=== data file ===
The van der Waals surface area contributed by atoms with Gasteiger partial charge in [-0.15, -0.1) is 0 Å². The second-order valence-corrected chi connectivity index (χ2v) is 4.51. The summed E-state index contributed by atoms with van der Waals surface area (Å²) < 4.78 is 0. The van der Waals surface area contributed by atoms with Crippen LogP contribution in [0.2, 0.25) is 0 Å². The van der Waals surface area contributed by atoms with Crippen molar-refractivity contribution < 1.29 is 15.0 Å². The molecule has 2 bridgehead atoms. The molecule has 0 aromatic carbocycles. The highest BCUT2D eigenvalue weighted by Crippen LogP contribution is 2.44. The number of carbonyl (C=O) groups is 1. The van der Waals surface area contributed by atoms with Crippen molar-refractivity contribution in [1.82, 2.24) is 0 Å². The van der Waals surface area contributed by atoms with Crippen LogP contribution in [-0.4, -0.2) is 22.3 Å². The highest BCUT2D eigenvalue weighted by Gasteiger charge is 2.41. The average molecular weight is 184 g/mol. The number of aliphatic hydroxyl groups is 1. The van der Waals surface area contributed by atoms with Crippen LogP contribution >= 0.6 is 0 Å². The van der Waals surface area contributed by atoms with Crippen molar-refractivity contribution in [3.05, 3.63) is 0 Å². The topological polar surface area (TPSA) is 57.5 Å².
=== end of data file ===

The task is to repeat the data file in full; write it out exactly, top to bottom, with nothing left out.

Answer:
The van der Waals surface area contributed by atoms with Gasteiger partial charge in [-0.15, -0.1) is 0 Å². The second-order valence-corrected chi connectivity index (χ2v) is 4.51. The summed E-state index contributed by atoms with van der Waals surface area (Å²) < 4.78 is 0. The van der Waals surface area contributed by atoms with Crippen LogP contribution in [0.2, 0.25) is 0 Å². The van der Waals surface area contributed by atoms with Crippen molar-refractivity contribution < 1.29 is 15.0 Å². The molecule has 2 bridgehead atoms. The molecule has 0 aromatic carbocycles. The highest BCUT2D eigenvalue weighted by Crippen LogP contribution is 2.44. The number of carbonyl (C=O) groups is 1. The van der Waals surface area contributed by atoms with Crippen molar-refractivity contribution in [1.82, 2.24) is 0 Å². The van der Waals surface area contributed by atoms with Crippen LogP contribution in [-0.4, -0.2) is 22.3 Å². The highest BCUT2D eigenvalue weighted by Gasteiger charge is 2.41. The average molecular weight is 184 g/mol. The number of aliphatic hydroxyl groups is 1. The van der Waals surface area contributed by atoms with Crippen LogP contribution >= 0.6 is 0 Å². The van der Waals surface area contributed by atoms with Crippen molar-refractivity contribution in [3.05, 3.63) is 0 Å². The topological polar surface area (TPSA) is 57.5 Å².